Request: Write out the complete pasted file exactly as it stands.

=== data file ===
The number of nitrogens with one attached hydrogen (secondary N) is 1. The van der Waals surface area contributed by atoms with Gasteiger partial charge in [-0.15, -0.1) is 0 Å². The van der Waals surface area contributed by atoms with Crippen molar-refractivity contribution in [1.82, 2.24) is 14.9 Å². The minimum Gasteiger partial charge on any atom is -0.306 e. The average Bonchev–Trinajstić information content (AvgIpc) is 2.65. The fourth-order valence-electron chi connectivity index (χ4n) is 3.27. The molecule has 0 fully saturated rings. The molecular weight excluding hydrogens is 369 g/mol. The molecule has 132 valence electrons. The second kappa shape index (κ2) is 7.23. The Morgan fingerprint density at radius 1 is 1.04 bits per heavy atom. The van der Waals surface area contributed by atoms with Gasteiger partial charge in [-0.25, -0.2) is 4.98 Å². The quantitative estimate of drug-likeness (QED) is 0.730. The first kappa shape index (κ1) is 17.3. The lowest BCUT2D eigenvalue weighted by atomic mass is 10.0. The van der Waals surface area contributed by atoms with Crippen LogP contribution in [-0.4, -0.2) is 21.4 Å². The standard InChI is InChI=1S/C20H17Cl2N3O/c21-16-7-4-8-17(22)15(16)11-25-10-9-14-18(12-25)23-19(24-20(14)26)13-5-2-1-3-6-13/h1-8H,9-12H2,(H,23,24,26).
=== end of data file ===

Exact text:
The number of nitrogens with one attached hydrogen (secondary N) is 1. The van der Waals surface area contributed by atoms with Gasteiger partial charge in [-0.15, -0.1) is 0 Å². The van der Waals surface area contributed by atoms with Crippen molar-refractivity contribution in [1.82, 2.24) is 14.9 Å². The minimum Gasteiger partial charge on any atom is -0.306 e. The average Bonchev–Trinajstić information content (AvgIpc) is 2.65. The fourth-order valence-electron chi connectivity index (χ4n) is 3.27. The molecule has 0 fully saturated rings. The molecular weight excluding hydrogens is 369 g/mol. The molecule has 132 valence electrons. The second kappa shape index (κ2) is 7.23. The Morgan fingerprint density at radius 1 is 1.04 bits per heavy atom. The van der Waals surface area contributed by atoms with Gasteiger partial charge in [-0.25, -0.2) is 4.98 Å². The quantitative estimate of drug-likeness (QED) is 0.730. The first kappa shape index (κ1) is 17.3. The lowest BCUT2D eigenvalue weighted by atomic mass is 10.0. The van der Waals surface area contributed by atoms with Crippen LogP contribution in [-0.4, -0.2) is 21.4 Å². The standard InChI is InChI=1S/C20H17Cl2N3O/c21-16-7-4-8-17(22)15(16)11-25-10-9-14-18(12-25)23-19(24-20(14)26)13-5-2-1-3-6-13/h1-8H,9-12H2,(H,23,24,26).